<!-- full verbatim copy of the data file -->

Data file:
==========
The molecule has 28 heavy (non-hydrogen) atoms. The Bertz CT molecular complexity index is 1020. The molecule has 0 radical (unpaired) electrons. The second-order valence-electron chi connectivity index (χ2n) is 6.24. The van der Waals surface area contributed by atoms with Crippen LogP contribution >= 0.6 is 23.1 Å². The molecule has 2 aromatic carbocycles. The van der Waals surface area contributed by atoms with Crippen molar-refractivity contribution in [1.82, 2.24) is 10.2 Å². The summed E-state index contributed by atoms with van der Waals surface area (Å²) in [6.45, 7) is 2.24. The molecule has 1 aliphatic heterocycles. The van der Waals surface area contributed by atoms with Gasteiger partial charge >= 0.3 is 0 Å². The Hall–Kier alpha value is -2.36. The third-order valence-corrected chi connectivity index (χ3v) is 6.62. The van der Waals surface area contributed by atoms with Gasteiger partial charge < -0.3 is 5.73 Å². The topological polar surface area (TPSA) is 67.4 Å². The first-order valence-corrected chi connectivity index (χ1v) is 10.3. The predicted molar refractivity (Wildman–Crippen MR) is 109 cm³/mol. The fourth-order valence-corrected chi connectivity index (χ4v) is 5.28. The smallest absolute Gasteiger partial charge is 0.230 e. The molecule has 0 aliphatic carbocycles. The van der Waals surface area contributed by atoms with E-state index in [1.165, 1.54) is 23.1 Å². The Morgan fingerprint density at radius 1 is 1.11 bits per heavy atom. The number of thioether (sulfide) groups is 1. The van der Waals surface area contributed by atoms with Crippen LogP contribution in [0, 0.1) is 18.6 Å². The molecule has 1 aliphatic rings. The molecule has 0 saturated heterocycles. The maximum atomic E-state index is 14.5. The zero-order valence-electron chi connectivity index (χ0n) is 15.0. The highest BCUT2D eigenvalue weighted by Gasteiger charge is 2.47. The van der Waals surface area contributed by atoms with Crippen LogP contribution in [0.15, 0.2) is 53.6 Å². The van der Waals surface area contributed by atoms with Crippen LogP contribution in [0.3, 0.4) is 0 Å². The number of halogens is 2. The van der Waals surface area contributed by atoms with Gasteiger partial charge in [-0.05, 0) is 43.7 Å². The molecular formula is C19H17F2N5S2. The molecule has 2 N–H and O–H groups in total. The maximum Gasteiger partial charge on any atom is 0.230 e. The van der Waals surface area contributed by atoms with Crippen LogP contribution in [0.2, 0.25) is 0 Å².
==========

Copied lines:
The molecule has 28 heavy (non-hydrogen) atoms. The Bertz CT molecular complexity index is 1020. The molecule has 0 radical (unpaired) electrons. The second-order valence-electron chi connectivity index (χ2n) is 6.24. The van der Waals surface area contributed by atoms with Crippen LogP contribution >= 0.6 is 23.1 Å². The molecule has 2 aromatic carbocycles. The van der Waals surface area contributed by atoms with Crippen molar-refractivity contribution in [1.82, 2.24) is 10.2 Å². The summed E-state index contributed by atoms with van der Waals surface area (Å²) in [6.45, 7) is 2.24. The molecule has 1 aliphatic heterocycles. The van der Waals surface area contributed by atoms with Gasteiger partial charge >= 0.3 is 0 Å². The Hall–Kier alpha value is -2.36. The third-order valence-corrected chi connectivity index (χ3v) is 6.62. The van der Waals surface area contributed by atoms with Gasteiger partial charge < -0.3 is 5.73 Å². The topological polar surface area (TPSA) is 67.4 Å². The first-order valence-corrected chi connectivity index (χ1v) is 10.3. The predicted molar refractivity (Wildman–Crippen MR) is 109 cm³/mol. The fourth-order valence-corrected chi connectivity index (χ4v) is 5.28. The smallest absolute Gasteiger partial charge is 0.230 e. The molecule has 0 aliphatic carbocycles. The van der Waals surface area contributed by atoms with E-state index in [1.165, 1.54) is 23.1 Å². The Morgan fingerprint density at radius 1 is 1.11 bits per heavy atom. The number of thioether (sulfide) groups is 1. The van der Waals surface area contributed by atoms with Crippen LogP contribution in [0, 0.1) is 18.6 Å². The molecule has 1 aliphatic rings. The molecule has 0 saturated heterocycles. The maximum atomic E-state index is 14.5. The zero-order valence-electron chi connectivity index (χ0n) is 15.0. The highest BCUT2D eigenvalue weighted by Gasteiger charge is 2.47. The van der Waals surface area contributed by atoms with Crippen LogP contribution in [0.15, 0.2) is 53.6 Å². The van der Waals surface area contributed by atoms with Crippen LogP contribution in [0.3, 0.4) is 0 Å². The number of halogens is 2. The van der Waals surface area contributed by atoms with Gasteiger partial charge in [-0.05, 0) is 43.7 Å². The molecular formula is C19H17F2N5S2. The molecule has 2 N–H and O–H groups in total. The maximum Gasteiger partial charge on any atom is 0.230 e. The van der Waals surface area contributed by atoms with Crippen LogP contribution in [0.2, 0.25) is 0 Å².